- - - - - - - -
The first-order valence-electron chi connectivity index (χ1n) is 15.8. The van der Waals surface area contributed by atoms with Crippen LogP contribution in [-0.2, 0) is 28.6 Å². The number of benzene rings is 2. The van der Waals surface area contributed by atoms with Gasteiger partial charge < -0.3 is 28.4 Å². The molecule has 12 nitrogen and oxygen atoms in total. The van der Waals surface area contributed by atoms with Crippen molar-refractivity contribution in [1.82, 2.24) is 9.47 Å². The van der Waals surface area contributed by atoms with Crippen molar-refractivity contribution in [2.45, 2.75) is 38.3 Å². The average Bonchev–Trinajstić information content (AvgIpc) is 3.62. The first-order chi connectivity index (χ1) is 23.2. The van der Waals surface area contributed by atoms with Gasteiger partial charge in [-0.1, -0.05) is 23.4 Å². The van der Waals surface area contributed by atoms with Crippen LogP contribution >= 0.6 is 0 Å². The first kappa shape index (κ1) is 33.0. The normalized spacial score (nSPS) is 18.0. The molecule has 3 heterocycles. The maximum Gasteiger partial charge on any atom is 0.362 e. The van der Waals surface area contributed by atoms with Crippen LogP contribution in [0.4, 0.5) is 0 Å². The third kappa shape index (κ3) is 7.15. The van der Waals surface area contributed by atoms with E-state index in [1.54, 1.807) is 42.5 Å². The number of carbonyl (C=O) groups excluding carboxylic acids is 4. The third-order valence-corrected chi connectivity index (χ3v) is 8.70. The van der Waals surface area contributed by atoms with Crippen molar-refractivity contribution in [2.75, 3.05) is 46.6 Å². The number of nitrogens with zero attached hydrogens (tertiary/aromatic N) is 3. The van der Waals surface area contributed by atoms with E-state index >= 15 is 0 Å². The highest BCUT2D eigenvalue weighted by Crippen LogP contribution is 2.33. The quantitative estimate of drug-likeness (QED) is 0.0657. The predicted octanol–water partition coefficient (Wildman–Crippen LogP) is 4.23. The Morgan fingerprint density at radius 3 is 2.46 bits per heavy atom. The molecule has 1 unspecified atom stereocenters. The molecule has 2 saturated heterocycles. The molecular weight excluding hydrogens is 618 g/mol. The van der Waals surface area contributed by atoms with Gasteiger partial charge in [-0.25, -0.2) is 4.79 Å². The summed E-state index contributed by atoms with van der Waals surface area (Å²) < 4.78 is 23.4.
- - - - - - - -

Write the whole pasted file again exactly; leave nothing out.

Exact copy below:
The first-order valence-electron chi connectivity index (χ1n) is 15.8. The van der Waals surface area contributed by atoms with Crippen LogP contribution in [-0.2, 0) is 28.6 Å². The number of benzene rings is 2. The van der Waals surface area contributed by atoms with Gasteiger partial charge < -0.3 is 28.4 Å². The molecule has 12 nitrogen and oxygen atoms in total. The van der Waals surface area contributed by atoms with Crippen molar-refractivity contribution in [1.82, 2.24) is 9.47 Å². The van der Waals surface area contributed by atoms with Crippen molar-refractivity contribution in [2.45, 2.75) is 38.3 Å². The average Bonchev–Trinajstić information content (AvgIpc) is 3.62. The first-order chi connectivity index (χ1) is 23.2. The van der Waals surface area contributed by atoms with Gasteiger partial charge in [-0.1, -0.05) is 23.4 Å². The van der Waals surface area contributed by atoms with Crippen LogP contribution >= 0.6 is 0 Å². The first kappa shape index (κ1) is 33.0. The normalized spacial score (nSPS) is 18.0. The molecule has 3 heterocycles. The maximum Gasteiger partial charge on any atom is 0.362 e. The van der Waals surface area contributed by atoms with Crippen LogP contribution in [0.4, 0.5) is 0 Å². The third kappa shape index (κ3) is 7.15. The van der Waals surface area contributed by atoms with E-state index in [1.54, 1.807) is 42.5 Å². The number of carbonyl (C=O) groups excluding carboxylic acids is 4. The third-order valence-corrected chi connectivity index (χ3v) is 8.70. The van der Waals surface area contributed by atoms with Crippen molar-refractivity contribution in [2.75, 3.05) is 46.6 Å². The number of nitrogens with zero attached hydrogens (tertiary/aromatic N) is 3. The van der Waals surface area contributed by atoms with E-state index >= 15 is 0 Å². The highest BCUT2D eigenvalue weighted by Crippen LogP contribution is 2.33. The quantitative estimate of drug-likeness (QED) is 0.0657. The predicted octanol–water partition coefficient (Wildman–Crippen LogP) is 4.23. The Morgan fingerprint density at radius 3 is 2.46 bits per heavy atom. The molecule has 1 unspecified atom stereocenters. The molecule has 2 saturated heterocycles. The molecular weight excluding hydrogens is 618 g/mol. The van der Waals surface area contributed by atoms with Gasteiger partial charge in [-0.25, -0.2) is 4.79 Å². The summed E-state index contributed by atoms with van der Waals surface area (Å²) < 4.78 is 23.4.